Consedere duces et vulgi stante corona |
surgit ad hos clipei dominus septemplicis Aiax,
utque erat inpatiens irae, Sigeia torvo
litora respexit classemque in litore vultu
intendensque manus 'agimus, pro Iuppiter!' inquit
'ante rates causam, et mecum confertur Ulixes!
at non Hectoreis dubitavit cedere flammis,
quas ego sustinui, quas hac a classe fugavi.
tutius est igitur fictis contendere verbis,
quam pugnare manu, sed nec mihi dicere promptum,
nec facere est isti: quantumque ego Marte feroci
inque acie valeo, tantum valet iste loquendo.
nec memoranda tamen vobis mea facta, Pelasgi,
esse reor: vidistis enim; sua narret Ulixes,
quae sine teste gerit, quorum nox conscia sola est!
praemia magna peti fateor; sed demit honorem
aemulus: Aiaci non est tenuisse superbum,
sit licet hoc ingens, quicquid speravit Ulixes;
iste tulit pretium iam nunc temptaminis huius,
quod, cum victus erit, mecum certasse feretur.
'Atque ego, si virtus in me dubitabilis esset,
nobilitate potens essem, Telamone creatus,
moenia qui forti Troiana sub Hercule cepit
litoraque intravit Pagasaea Colcha carina;
Aeacus huic pater est, qui iura silentibus illic
reddit, ubi Aeoliden saxum grave Sisyphon urget;
Aeacon agnoscit summus prolemque fatetur
Iuppiter esse suam: sic a Iove tertius Aiax.
nec tamen haec series in causam prosit, Achivi,
si mihi cum magno non est communis Achille:
frater erat, fraterna peto! quid sanguine cretus
Sisyphio furtisque et fraude simillimus illi
inseris Aeacidis alienae nomina gentis?
'An quod in arma prior nulloque sub indice veni,
arma neganda mihi, potiorque videbitur ille,
ultima qui cepit detractavitque furore
militiam ficto, donec sollertior isto
sed sibi inutilior timidi commenta retexit
Naupliades animi vitataque traxit ad arma?
optima num sumat, quia sumere noluit ulla:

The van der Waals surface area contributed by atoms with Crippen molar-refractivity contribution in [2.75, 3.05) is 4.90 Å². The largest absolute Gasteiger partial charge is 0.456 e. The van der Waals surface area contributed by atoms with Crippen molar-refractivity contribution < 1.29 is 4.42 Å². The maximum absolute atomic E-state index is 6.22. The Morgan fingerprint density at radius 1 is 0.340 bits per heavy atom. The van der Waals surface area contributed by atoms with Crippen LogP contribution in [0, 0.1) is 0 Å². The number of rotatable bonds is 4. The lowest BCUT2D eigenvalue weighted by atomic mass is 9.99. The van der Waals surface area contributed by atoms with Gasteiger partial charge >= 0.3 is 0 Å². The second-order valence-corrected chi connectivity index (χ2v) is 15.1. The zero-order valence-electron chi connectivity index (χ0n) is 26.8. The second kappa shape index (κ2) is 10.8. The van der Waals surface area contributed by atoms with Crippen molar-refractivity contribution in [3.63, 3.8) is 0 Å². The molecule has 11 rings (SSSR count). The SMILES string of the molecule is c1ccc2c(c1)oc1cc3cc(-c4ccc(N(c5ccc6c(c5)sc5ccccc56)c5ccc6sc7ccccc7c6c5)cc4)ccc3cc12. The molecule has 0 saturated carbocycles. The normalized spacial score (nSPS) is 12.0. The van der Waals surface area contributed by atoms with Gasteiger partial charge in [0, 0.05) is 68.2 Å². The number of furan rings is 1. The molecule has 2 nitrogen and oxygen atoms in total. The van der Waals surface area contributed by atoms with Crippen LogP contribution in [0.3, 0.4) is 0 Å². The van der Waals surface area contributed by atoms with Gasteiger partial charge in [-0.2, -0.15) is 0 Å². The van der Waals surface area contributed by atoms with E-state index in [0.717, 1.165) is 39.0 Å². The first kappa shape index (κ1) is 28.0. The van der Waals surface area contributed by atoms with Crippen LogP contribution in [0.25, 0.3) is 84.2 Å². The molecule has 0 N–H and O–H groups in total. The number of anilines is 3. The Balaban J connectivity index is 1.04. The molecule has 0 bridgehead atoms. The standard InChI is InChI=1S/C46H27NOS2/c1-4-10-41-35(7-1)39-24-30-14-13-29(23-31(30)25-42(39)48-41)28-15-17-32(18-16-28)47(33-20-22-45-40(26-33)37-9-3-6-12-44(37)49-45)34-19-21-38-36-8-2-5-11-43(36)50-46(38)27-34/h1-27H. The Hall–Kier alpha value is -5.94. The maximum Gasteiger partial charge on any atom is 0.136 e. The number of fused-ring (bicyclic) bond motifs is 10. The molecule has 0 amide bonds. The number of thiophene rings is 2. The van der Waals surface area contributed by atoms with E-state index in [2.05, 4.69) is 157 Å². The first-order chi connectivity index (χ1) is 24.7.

nos inhonorati et donis patruelibus orbi,
obtulimus quia nos ad prima pericula, simus?
'Atque utinam aut verus furor ille, aut creditus esset,
nec comes hic Phrygias umquam venisset ad arces
hortator scelerum! non te, Poeantia proles,
expositum Lemnos nostro cum crimine haberet!
qui nunc, ut memorant, silvestribus abditus antris
saxa moves gemitu Laertiadaeque precaris,
quae meruit, quae, si di sunt, non vana precaris.
et nunc ille eadem nobis iuratus in arma,
heu! pars una ducum, quo successore sagittae
Herculis utuntur, fractus morboque fameque
velaturque aliturque avibus, volucresque petendo
debita Troianis exercet spicula fatis.
ille tamen vivit, quia non comitavit Ulixem;
mallet et infelix Palamedes esse relictus,
[viveret aut certe letum sine crimine haberet]
quem male convicti nimium memor iste furoris
prodere rem Danaam finxit fictumque probavit
crimen et ostendit, quod iam praefoderat, aurum. 60
ergo aut exilio vires subduxit Achivis,
aut nece: sic pugnat, sic est metuendus Ulixes!
'Qui licet eloquio fidum quoque Nestora vincat,
haut tamen efficiet, desertum ut Nestora crimen
esse rear nullum; qui cum inploraret Ulixem
vulnere tardus equi fessusque senilibus annis,
proditus a socio est; non haec mihi crimina fingi
scit bene Tydides, qui nomine saepe vocatum
corripuit trepidoque fugam exprobravit amico.
aspiciunt oculis superi mortalia iustis!
en eget auxilio, qui non tulit, utque reliquit,
sic linquendus erat: legem sibi dixerat ipse.
conclamat socios: adsum videoque trementem